Evidence and Analysis Unit—Office for Criminal Justice Reform

Credit Card Fraud and Identity Theft

Mr. Gray: To ask the Secretary of State for the Home Department what steps the Government are taking to combat (a) credit card fraud and (b) offences related to identity theft perpetrated over the internet. [264169]

Mr. Alan Campbell: The Government are determined to tackle the problem of fraud, whether the victim is a major organisation or a single individual.

Government have allocated £29 million over three years to implement the recommendations of the Fraud Review. This includes the creation of a National Fraud Strategic Authority, which became operational in October last year; a new national lead force role for the City of London Police; and a National Fraud Reporting Centre (NFRC), expected to go live in 2009, which will radically streamline the way that the public report fraud, including fraud committed over the internet, to the police. The NFRC will also equip law enforcement agencies with a powerful intelligence tool and help form the basis of better prevention advice and alerts to fraud threats for business and the public.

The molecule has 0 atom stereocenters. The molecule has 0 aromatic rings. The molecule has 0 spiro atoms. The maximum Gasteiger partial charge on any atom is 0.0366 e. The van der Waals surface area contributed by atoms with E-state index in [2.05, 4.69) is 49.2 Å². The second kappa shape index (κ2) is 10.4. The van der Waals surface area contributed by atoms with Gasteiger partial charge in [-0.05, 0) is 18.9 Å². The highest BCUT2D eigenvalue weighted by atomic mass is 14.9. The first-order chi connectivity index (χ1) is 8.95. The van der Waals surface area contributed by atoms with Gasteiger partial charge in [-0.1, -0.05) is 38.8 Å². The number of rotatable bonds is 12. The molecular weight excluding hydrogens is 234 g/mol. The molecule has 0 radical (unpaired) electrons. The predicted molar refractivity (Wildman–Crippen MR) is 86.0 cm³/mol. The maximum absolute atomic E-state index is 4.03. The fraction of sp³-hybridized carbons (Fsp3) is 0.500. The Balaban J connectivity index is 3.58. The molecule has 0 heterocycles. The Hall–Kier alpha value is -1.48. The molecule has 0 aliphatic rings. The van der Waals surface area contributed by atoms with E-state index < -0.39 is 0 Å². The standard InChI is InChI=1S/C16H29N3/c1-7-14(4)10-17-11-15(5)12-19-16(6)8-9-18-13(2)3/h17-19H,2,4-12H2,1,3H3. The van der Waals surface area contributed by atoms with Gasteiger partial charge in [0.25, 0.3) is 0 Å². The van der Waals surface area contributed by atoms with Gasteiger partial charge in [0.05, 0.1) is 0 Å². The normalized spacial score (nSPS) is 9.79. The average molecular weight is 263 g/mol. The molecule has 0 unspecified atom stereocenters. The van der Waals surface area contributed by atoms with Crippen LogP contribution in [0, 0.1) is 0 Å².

The Government are providing £3.5 million over three years to create the Police Central e-crime Unit (PCeU). This will provide support to the Police Service in developing a structured response to online crime, and its initial focus will be on the area of fraud-related electronic crime, working with the NFRC to develop a response to reports on such matters. The PCeU will act as the central unit for the police on promotion of standards for training, procedure and response to e-crime. It will bring together forces, the National Police Improvement Agency and other groups to develop training